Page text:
Intel Details 10th Gen Comet Lake-H for 45 W Notebooks: Up to 5.3 GHz*
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  • TheMighty - Thursday, April 2, 2020 - link

    Yes a few hundred mghz is going to make a big difference lol. Still 14nm, still the same architecture this is going to be hot and not in a good way. A pass for me I'm buying AMD specially if you look at the prices. Reply
  • deil - Thursday, April 2, 2020 - link

    I did not feel any reason to upgrade since i5-3210m. Its on verge of beeing to too weak but it was not compelling to change to literally ANYTHING since. I was looking into ryzenz 3X series but then I heard about 4'th and decided to wait :) a good choice. Reply
  • yankeeDDL - Thursday, April 2, 2020 - link

    Wow, good for you. I have an i7-5500u and I am really, really looking forward to a Ryzen 4800H or 4900HS (I'm waiting for the reviews to see if the 4900HS is worth the extra money ... the Zephyrus G14 sure looks good on paper).
    2 cores are miserable today, miserable. My high-end Portegé laptop, with NVM and 16GB of RAM takes 2 minutes to boot. 2 minutes ... I cannot imagine having 2 cores and no hypertreading.
    Reply
  • close - Thursday, April 2, 2020 - link

    Assuming you haven't done anything weird with your OS, that slow boot is down to BIOS/UEFI and drivers. I have machines where the one with better CPU and SSD boots slower than the other even with a fresh OS installation and the minimum set of drivers (Intel chipset/GPU).

    The problem is actually *running* stuff where the CPU just chokes when you're starting up something new. One of my laptops does this and the CPU just spikes to 100% and chokes when I start Webex for example, leaving me unable to do almost anything else. If you can wait and take your time it may be fine. Same if you don't do much on your PC. But having to do something productive (WFH for example) and waiting for the system to slowly digest any workload can be very frustrating.
    Reply
  • yankeeDDL - Thursday, April 2, 2020 - link

    A fresh install would probably help, but the point is, to put it in your words, that the CPU chokes easily when you push it. I'm a heavy multitasker, with email, a couple of browsers with several tabs, OneNote, various Office programs, and some cooperative suites. Nothing that by itself would be CPU intensive, but add background services (syncing on cloud drives, backup, antivirus) and you "feel" it slowing down more often than not. In my opinion, buying a new laptop, today, means quad-core, 8-thread, as an absolute minimum, but looking ahead a few years, 6-cores or more is the way to go. That said ... 135W peak ... No, thank you. Reply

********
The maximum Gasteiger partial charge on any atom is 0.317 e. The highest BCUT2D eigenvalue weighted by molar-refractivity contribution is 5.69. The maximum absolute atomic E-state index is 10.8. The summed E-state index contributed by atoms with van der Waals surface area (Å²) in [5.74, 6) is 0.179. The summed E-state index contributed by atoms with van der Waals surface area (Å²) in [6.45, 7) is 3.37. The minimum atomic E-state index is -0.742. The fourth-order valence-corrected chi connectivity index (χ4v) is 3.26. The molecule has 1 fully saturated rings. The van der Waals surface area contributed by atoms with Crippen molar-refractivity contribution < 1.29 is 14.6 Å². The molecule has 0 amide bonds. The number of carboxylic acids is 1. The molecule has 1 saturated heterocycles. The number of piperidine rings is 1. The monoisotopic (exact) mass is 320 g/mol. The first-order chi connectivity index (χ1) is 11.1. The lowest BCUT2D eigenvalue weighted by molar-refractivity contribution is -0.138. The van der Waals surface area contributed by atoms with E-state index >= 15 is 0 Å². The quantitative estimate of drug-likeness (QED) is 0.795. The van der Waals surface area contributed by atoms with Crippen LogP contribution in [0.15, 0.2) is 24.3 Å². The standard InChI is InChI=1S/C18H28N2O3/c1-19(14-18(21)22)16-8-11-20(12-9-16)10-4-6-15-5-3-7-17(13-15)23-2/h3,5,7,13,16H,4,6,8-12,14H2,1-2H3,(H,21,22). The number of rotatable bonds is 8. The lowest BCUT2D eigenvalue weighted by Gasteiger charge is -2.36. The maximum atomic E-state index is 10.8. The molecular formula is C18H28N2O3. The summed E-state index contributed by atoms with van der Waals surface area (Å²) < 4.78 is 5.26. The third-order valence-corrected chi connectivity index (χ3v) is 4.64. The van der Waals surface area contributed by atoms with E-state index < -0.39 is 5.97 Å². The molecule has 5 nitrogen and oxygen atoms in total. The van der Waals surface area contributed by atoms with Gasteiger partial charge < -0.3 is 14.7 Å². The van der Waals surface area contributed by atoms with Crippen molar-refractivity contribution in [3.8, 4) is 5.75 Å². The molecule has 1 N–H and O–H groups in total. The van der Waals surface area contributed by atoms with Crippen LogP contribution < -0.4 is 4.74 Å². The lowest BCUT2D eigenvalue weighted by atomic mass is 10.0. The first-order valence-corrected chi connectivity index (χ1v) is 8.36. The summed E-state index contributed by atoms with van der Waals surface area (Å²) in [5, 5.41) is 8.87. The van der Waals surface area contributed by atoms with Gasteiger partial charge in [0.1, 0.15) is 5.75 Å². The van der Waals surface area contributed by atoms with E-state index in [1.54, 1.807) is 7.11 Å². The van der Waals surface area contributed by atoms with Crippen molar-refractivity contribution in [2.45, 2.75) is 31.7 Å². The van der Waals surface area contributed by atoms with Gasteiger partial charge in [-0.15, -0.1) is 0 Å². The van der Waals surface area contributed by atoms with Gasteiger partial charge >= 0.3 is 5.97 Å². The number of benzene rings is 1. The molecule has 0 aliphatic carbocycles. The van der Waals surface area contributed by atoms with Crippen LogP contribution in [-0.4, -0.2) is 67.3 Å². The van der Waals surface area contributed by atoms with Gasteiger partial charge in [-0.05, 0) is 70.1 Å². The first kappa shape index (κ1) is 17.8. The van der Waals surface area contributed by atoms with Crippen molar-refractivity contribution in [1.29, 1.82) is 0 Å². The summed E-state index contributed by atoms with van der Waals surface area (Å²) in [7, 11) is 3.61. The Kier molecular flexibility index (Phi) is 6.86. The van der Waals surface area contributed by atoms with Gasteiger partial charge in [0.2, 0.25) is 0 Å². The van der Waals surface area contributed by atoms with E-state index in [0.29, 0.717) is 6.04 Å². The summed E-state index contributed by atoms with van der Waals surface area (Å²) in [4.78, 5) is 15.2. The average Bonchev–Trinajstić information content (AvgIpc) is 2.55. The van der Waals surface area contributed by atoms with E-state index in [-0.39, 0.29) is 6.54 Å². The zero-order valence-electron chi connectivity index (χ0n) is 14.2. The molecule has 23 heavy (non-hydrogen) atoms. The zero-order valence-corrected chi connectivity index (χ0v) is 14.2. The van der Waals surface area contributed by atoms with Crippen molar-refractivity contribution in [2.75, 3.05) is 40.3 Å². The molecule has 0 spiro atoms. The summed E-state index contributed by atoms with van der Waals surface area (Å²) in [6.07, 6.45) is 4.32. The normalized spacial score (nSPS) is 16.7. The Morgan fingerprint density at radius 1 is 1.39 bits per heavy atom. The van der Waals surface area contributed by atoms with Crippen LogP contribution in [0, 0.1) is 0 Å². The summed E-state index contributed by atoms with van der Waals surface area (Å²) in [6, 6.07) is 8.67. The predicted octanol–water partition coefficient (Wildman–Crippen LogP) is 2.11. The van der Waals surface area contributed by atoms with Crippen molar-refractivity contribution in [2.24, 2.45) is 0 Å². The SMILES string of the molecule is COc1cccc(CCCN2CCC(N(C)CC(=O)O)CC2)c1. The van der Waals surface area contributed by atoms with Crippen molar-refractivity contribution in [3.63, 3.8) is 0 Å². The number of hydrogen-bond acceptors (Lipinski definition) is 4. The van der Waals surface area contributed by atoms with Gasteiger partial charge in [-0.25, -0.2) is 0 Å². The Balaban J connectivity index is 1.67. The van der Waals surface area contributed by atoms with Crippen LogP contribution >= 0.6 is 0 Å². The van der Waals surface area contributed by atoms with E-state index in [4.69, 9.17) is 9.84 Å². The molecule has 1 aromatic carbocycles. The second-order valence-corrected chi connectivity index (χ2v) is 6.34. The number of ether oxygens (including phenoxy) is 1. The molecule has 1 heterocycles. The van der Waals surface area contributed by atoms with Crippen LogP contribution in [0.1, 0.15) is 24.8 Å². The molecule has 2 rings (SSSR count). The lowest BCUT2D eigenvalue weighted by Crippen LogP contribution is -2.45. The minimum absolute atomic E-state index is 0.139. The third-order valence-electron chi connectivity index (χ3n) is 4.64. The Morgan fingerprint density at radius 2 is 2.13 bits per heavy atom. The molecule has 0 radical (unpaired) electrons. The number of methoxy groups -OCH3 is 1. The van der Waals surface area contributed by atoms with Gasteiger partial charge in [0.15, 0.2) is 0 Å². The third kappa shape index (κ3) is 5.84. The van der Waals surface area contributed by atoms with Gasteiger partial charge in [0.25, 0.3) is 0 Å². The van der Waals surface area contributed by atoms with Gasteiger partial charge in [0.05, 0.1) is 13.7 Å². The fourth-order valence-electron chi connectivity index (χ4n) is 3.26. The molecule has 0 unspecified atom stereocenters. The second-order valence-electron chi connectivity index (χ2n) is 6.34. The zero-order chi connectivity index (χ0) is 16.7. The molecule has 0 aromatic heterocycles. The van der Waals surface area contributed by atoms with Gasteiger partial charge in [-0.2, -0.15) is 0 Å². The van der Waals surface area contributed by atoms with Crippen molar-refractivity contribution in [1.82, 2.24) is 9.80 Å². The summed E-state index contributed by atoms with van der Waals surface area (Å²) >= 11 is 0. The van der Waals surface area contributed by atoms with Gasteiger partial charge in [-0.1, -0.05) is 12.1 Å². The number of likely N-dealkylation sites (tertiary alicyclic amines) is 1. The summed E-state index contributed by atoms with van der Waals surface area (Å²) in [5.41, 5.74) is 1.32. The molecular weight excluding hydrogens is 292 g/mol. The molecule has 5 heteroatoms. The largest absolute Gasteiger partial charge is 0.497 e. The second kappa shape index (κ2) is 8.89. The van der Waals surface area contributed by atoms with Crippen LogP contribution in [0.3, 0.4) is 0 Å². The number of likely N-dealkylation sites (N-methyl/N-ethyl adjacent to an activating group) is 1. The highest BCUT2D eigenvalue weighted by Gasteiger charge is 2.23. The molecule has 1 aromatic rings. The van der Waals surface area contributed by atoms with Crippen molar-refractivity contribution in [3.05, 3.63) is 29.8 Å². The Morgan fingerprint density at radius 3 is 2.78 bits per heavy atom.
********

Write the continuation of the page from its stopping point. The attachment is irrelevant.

• imaheadcase - Thursday, April 2, 2020 - link

    What you described has nothing to do with the CPU, that is %100 ram. Reply
  • yankeeDDL - Thursday, April 2, 2020 - link

    Highly unlikely: I have 16Gb... Reply
  • ICT Buff - Saturday, April 4, 2020 - link

    16GB is really not a measure of the ultimate resource that it alone gives faster boot times. The key is a combo of factors 1) Reduce start-up items 2) Get new NVMe stick preferably MLC NAND 3) Reinstall OS on new NVMe without cloning then transfer files and reinstall apps 4) Match RAM speeds to PCB/ Motherboard FBS, if higher power rating change to lower 5) Check thermals at boot to make sure fan is optimally functioning if not correct by cleaning CPU and GPU heat-sink contacts with isopropyl alcohol and reapplying thermal paste.... There are so many correctives but something is surely wrong. Have 2TB SSD, 50% used that is faster than your machine. I do 1 min 34 sec at boot Reply
  • tamalero - Tuesday, April 7, 2020 - link

    No, each browser tab consumes power, multi tasking between multiple browser windows AND tabs can destroy a dual core and heavily affect a quad core.
    add Office and other apps like Photoshop, etc..

    Man.. its a good time to upgrade of laptops.
    Reply
  • PeachNCream - Thursday, April 2, 2020 - link

    I don't think I can explain your boot time. I have a Bay Trail Celeron N2840 in my Aspire E11. It has 8GB of RAM and a cheap Kingston 1TB 2.5 inch SSD with an OEM Windows 8.1 install copied off the original 250GB hard drive via Clonezilla. It boots to a login screen in about 8 seconds and after typing in my password, I'm at a usable desktop in another 10 or so seconds. Yes it very quickly reaches the limits of its low power dual core CPU, but there is something horribly wrong if going from pressing the power button to getting to a usable system takes it two minutes. Reply

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